In addition to wine tasting, Jackson is full of unique gift shops, antique shops, restaurants, museums, parks, and historical sites like the Kennedy Gold Mine and the former home of Armstead C. Brown. Constructed in 1854, this 15-room classic Greek Revival dwelling now houses the Amador County Museum. Exhibits feature a fascinating array of artifacts and items from the county’s early mining days.

Jackson © Rex Vogel, all rights reserved

These scenic “Civil War” era buildings have been well preserved and are a photographic opportunity as well as being an incredible wealth of historic information. The sidewalks on Main Street have many bronze plaques laid into them with historic references to buildings and activities of days gone by.
Jackson at the heart of the Mother Lode will be one of your favorite stops, one you will return to again and again.

Jackson © Rex Vogel, all rights reserved

Worth Pondering…

There are not many places in the world where you can get to the beach in an hour, the desert in two hours, and snowboarding or skiing in three hours. You can do all that in California.

—Alex Pettyfer

Towns along the Gold Rush Trail: Amador City & Sutter Creek

Gold! The cry went up from Sutter’s Mill and brought tens of thousands stampeding into California from the four corners of the world.

COVID-19 (Coronavirus) has impacted RV travel right now. As RVers, travel is our way of life and, if you’re like us, you’re feeling the frustration of being limited to one location without the freedom to travel. 2020 is certainly presenting new challenges and now, more than ever, we realize that the freedom to travel is something we can’t take for granted. Now is a great time to start thinking of places you’d like to go—especially bucket-list destinations.

Amador City © Rex Vogel, all rights reserved

Travel back to the Gold Rush era on Highway 49 where charming mining towns dot the route, surrounded by the panoramic vistas and bubbling streams of the western Sierra Nevada foothills

Sutter Creek © Rex Vogel, all rights reserved

The discovery of gold at Sutter’s Mill in 1848 changed the course of California’s and the nation’s history. Although most of the mining camps faded after the mines closed, tourism has brought some of them back to life. 

Amador City

Amador City © Rex Vogel, all rights reserved

One of California’s smallest incorporated cities, with a population of just over 200 residents, Amador City is a little city with a lot to offer.

Amador City © Rex Vogel, all rights reserved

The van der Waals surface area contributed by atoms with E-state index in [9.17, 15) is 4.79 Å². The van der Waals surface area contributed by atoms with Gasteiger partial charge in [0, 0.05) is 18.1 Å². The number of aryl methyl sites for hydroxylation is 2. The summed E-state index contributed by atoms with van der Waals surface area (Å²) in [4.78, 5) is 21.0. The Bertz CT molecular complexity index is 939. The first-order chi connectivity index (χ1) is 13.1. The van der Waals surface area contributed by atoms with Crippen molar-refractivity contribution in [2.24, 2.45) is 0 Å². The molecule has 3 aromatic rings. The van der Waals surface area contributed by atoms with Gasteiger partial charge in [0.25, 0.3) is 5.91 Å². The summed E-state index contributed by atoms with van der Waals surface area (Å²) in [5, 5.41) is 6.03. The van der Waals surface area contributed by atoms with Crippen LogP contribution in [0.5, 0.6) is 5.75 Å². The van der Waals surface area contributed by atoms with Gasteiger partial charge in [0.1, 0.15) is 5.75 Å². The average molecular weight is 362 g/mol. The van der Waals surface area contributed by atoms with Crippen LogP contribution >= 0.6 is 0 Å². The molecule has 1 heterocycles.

The original mining-era buildings are now home to unique shops including Victorian clothing, custom quilts, local handmade gifts, a kitchen store, shops offering unique house and garden items, garden art, and antiques and books from the Gold Rush Era. You will also find wine tasting, an old fashioned soda fountain and lunch counter, an artisan bakery, and gourmet lunches and dinners. 

Amador City © Rex Vogel, all rights reserved

The Imperial Hotel (from 1878) affords visitors an opportunity to stay the night and enjoy Amador City’s Gold Country small town way of life.

Amador City © Rex Vogel, all rights reserved

It all started several hundred yards upstream from today’s town site. Jose Marie Amador, a wealthy California rancher, mined along this nameless creek in 1848-1849. There, gold outcroppings were discovered on both sides of the creek. The Original or Little Amador Mine and the Spring Hill Mine were probably the county’s first gold mines. Soon, the creek, the town, and a new county carried Amador’s name.

Amador City © Rex Vogel, all rights reserved

As the “easy” gold was mined out on the upper part of the creek, mining and encampments gradually moved to South Amadore where French Gulch flows into the creek. This is the current site of Amador City. Founded in 1853, the Keystone Mine was the city’s most famous gold mine and a major reason for the town’s growth. It reached a depth of 2,680 feet and before closing in 1942 produced an estimated $24 million in gold.

Amador City © Rex Vogel, all rights reserved

Keystone’s early years were plagued with production and ownership problems; luckily, a rich new vein was discovered in 1866, enabling the mine to yield a monthly gold production average of $40,000, making the Keystone one of the most lucrative California mines. In those days there were an estimated four to six thousand residents in Amador City.